According to the National Alliance for Caregiving and AARP, in 2015 there were approximately 43.5 million caregivers that provided unpaid for care to an adult or child in the last 12 months – with 34.2 million providing unpaid care to an adult age 50 or older. The majority of caregivers (82%) care for one adult, while 15% care for 2 adults, and 3% for 3 or more adults.
These numbers represent caregivers – unpaid individuals who are typically the spouse, partner, family member, friend, or neighbor versus formal caregivers who are paid care-providers for patients in nursing homes or assisted-living facilities. Family caregivers provide a critical role in helping patients heal and stay out of hospitals, which can become costly. Unfortunately many of these caregivers are caring for their loved ones with no training on how to manage certain aspects of care that the patient may need such as multiple medications, provide wound care, manage special diets, give injections, and operate monitors or other specialized medical equipment.
In many of these cases, caregivers rely on learning how to care for their loved ones on their own. There is support in care settings, but very little is actually taught to the caregiver on how to take care of the patient once discharged from the hospital. The skill set needed to provide the best quality at home care for the simple tasks and chores is usually learned through experience. Though they have good intentions, there’s still an element of not knowing what’s best for the patient’s well-being.
To date, 33 states have adopted legislation requiring medical centers to give caregivers basic training or instructions when a patient heads home from the hospital, though how this is carried out is largely up to the hospital. Hiring help at home can be unaffordable to most families, which forces them to rely on friends, family or themselves.
In October 2016, Minnesota became the latest state to pass laws to prepare potential caregivers to know what the patient may need. AARP has been instrumental in urging states to enact the Caregiver Advise, Record, Enable (CARE) Act and help family caregivers as their loved ones go into the hospital and as they transition home.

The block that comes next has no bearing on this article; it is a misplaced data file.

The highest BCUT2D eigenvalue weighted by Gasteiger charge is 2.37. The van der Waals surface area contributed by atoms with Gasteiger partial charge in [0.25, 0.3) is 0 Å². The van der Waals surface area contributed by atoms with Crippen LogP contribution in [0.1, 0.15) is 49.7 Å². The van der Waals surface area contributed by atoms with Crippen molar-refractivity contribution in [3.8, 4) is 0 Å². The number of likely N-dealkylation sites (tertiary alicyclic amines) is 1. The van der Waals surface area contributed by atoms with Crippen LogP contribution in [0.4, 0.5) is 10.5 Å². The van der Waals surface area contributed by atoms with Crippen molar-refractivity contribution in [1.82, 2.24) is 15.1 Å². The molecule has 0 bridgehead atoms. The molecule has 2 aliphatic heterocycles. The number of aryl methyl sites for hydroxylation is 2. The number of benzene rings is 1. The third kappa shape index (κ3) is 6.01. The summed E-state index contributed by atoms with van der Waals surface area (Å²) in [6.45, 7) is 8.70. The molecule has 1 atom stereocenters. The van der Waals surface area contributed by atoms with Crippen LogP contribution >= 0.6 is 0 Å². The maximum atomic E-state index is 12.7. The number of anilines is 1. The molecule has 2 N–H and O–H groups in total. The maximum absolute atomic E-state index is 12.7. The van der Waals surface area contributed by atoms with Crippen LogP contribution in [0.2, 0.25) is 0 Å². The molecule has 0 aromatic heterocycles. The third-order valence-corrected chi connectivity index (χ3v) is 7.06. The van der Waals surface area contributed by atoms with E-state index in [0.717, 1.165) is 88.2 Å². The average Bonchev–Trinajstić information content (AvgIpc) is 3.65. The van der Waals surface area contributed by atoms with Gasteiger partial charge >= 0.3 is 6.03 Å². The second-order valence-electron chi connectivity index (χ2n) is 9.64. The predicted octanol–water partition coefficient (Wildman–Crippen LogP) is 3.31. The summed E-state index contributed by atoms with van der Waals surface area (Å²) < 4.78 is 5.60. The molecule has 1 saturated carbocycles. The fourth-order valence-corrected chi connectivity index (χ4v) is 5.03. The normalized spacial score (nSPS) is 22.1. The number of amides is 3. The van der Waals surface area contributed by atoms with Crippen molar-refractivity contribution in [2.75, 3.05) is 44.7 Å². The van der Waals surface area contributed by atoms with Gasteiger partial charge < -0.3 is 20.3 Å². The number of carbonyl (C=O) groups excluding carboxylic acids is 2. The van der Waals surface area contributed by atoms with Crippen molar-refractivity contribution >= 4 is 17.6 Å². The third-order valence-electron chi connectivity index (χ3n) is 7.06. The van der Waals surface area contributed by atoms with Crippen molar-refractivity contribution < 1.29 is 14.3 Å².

In part, the CARE Act requires hospitals to:
- Record the name of the family caregiver on the medical record of your loved one.
- Inform the family caregivers when the patient is to be discharged.
- Provide the family caregiver with education and instruction of the medical tasks he or she will need to perform for the patient at home.
The CARE Act has been signed into law in 18 states. Healing doesn’t end when a patient is discharged from a hospital. It needs to continue at home and without the financial ability to hire formal caregivers, the natural next step is to teach those family caregivers at home to ensure continued healing, and also a decrease in the number of emergency room visits or readmissions due to complications which arise from lack of knowledge on how to medically care for a loved one.
Hospitals don’t get paid for this extra service but there is a benefit for them to conduct it. Based on the Hospital Readmissions Reduction Program created by the federal government under the Affordable Care Act, Medicare gives a financial penalty to medical centers if too many patients bounce back and have to be admitted.
Caregivers tending to family members experience a gamut of medical conditions ranging from being just released from the hospital from heart surgery to complications from diabetes or dementia. Providing training and even basic knowledge of best practice and care provides a sense of well-being and comfort to the patient and a security in the knowledge for the caregiver that they are providing the best comfort and care possible.
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